While riding, my car was just sitting around doing nothing. This is great because no gas is being used, no stress or miles is being put on the car, and there is now one less car on I-40 during rush hour traffic. I’m a little bit of an Ecogeek too, so the added fact that I’m not pouring emissions into the air is a bonus.

Triangle Transit’s sleek new look


Time is the biggest negative to this new transit venture. Driving to work on average throughout this experiment would take 25 minutes in the morning and 40 minutes in the evening. Riding the bus was almost three times longer, with rides averaging 1 hour and 15 minutes in the morning and 1 hour and 40 minutes in the evening. This makes a huge difference for someone that is busy and fitting in these huge blocks of time into my schedule was a real hassle. The afternoon ride times were more inconsistent then the morning rides. Even though I was not dealing with traffic, the bus was and heavy traffic on I-40 sometimes pushed my ride home past the two hour mark. If I was driving, I could avoid certain traffic zones where the bus must stay on its route.

During this experience, I learned to tolerate Triangle Transit rather then trust it. The buses were generally not on time, plain and simple. For those interested in catching a bus mid-route, I would recommend showing up 10 minutes before the posted time. If early, buses would stop but would not wait until the posted time to continue the route. There were a few cases of clear driver negligence where requested bus stops were passed. The RTP circulator also needs a makeover. My particular route would go one way in the morning and a completely new one in the afternoon. It may not bother you but I see another layer of confusion in this, more so because it does not at all follow the posted schedule on the Triangle Transit website.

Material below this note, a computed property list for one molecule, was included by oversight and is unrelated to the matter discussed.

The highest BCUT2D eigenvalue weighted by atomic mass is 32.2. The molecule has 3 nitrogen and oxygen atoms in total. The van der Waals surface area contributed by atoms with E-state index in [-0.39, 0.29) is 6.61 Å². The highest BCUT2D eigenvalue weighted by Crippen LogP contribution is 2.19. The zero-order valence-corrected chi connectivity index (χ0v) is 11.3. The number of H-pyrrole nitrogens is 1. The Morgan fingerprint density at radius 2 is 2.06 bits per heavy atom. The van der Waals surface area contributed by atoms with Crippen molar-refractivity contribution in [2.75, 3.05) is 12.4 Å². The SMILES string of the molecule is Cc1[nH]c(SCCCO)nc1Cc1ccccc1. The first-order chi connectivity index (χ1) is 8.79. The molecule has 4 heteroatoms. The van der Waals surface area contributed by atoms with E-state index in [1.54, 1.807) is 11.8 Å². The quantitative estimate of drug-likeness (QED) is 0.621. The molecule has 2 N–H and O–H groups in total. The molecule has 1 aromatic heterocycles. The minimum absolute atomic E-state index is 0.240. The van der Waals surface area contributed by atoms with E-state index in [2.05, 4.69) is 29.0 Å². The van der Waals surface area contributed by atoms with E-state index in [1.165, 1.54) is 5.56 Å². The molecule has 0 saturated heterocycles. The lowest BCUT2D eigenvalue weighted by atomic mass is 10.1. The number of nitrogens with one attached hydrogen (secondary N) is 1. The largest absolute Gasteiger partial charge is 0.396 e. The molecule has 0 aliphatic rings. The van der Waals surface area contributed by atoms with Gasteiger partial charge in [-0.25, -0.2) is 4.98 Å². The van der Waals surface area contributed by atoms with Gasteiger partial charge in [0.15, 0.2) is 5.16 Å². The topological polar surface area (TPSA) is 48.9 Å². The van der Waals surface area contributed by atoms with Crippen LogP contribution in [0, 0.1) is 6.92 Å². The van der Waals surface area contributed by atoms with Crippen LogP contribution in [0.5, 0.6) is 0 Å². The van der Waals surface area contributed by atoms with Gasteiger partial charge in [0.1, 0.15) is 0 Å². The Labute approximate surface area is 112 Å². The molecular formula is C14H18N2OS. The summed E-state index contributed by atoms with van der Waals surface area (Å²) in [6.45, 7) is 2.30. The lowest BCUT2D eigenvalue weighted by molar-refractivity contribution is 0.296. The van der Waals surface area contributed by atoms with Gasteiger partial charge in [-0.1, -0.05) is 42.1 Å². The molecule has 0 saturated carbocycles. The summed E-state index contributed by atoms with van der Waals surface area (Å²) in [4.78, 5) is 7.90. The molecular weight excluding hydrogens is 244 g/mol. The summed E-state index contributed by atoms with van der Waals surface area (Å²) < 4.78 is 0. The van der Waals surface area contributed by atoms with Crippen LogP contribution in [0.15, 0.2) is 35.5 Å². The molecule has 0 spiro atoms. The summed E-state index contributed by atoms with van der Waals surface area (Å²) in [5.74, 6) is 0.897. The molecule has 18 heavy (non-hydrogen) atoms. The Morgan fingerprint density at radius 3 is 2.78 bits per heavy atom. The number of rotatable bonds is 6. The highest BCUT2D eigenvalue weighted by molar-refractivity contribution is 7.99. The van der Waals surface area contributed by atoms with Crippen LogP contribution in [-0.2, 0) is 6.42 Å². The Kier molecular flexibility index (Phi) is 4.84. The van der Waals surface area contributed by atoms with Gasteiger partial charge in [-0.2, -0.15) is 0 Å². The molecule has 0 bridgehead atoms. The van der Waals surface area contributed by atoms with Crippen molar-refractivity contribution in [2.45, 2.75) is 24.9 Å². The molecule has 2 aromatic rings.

The Verdict

We all have our own opinions. We all live and work in different areas so your particular experience will be different from mine. With that and the experience I just shared I have decided not to continue riding the bus as the time factor is the real kicker for me. The bus is just too slow and it is not worth it to me to ride it for so long. Right now, the gas prices have not been applying enough pressure for me to be a full on committed rider; I have found other ways to save money. Even though I do not ride, I encourage everyone to give Triangle Transit or the other bus services a try. If you have never ridden, it is a completely different experience then you think. Again, RalCon fully supports other means of transit in Raleigh other then cars and I hope one day (in my lifetime) we’ll see a network of trains, streetcars, and buses that can serve everyone. For now, I’ll stick to practicing EcoModder’s 105 Hypermiling and Ecodriving tips.

Similar Posts:


Comments are disabled here. That's because we're all hanging out on the DTRaleigh Community, an online forum for passionate fans of the Oak City.


  1. Very interesting article.
    Just curious, how far was the rtp transfer station to your work? I kinda wonder if you had put a bike on the bus’s rack, and from the transfer station bicycled to your office, you might have saved some time. Maybe.

    But you’re right..there’s definitely room for improvement for Triangle Transit.

  2. The RTP transfer station was about 1.5 miles from my work. A bike could have helped but I’m guessing I would have saved only about 5 or 10 minutes.

    I also do not own a bike so that would have been an added cost. The last one I had was too old and I donated it when it broke on me.